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Delta throwback: Another dike project

The project at the time cost under $400,000
Men and machines starting a dike upgrade project on River Road West in 1974.

Let’s go back to July of 1974 when work began on upgrading a dike in Ladner.

Men and machines were starting a $380,000 project on River Road West near Westminster Avenue.

The work would provide a new pumping station and raise the dike by up to two-and-a-half feet.

That stretch of road would be closed for over a month as drivers had to detour to get through the area.

Fast forward 50 years, and the B.C. government recently released its long-awaited flood protection strategy, a plan that doesn’t specify timeliness, price tags or how exactly projects are to be funded.

The province released its Intentions Paper on the flood strategy more than a year ago. That document acknowledged that, due to climate change, river flooding is expected to be at least 10-to-20 per cent more frequent, while local floods from heavy downpours are expected to be 40 per cent more frequent, and that sea level rise of more than one metre is expected by the end of this century.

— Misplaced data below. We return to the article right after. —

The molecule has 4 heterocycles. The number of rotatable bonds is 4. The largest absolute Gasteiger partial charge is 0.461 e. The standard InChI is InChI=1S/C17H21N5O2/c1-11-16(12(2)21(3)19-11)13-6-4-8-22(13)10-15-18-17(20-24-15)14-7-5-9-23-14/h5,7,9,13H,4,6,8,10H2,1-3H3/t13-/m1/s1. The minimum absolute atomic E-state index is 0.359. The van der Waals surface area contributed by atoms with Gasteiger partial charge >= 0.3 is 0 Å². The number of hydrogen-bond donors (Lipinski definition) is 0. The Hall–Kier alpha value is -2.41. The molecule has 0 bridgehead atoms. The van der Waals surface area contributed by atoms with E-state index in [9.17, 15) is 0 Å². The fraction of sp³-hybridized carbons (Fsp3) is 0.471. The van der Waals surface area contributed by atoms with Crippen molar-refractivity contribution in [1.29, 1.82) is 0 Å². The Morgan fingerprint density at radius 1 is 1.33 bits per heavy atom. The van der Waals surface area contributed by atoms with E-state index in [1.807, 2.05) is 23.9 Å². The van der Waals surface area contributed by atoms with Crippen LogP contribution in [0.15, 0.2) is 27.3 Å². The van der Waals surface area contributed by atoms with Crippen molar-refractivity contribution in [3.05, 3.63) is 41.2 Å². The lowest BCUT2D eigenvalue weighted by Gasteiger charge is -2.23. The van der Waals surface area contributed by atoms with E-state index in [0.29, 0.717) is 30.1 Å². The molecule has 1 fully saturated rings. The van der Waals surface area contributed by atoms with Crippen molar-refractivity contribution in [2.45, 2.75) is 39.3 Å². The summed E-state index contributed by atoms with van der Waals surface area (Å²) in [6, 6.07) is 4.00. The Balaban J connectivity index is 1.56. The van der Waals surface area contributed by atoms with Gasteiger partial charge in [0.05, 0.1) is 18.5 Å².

That report noted the vast majority of dikes in the province no longer meet provincial standards, with one study estimating only five per cent of all dikes in the entire Lower Mainland meet current standards.

The City of Delta over the years has undertaken a number of  studies and capital works.

However, the estimated cost for Delta for dike raising and seismic improvements of its entire network by 2100 is pegged at more than $1.9 billion, with the first phase alone, excluding seismic improvements, estimated at $350 million.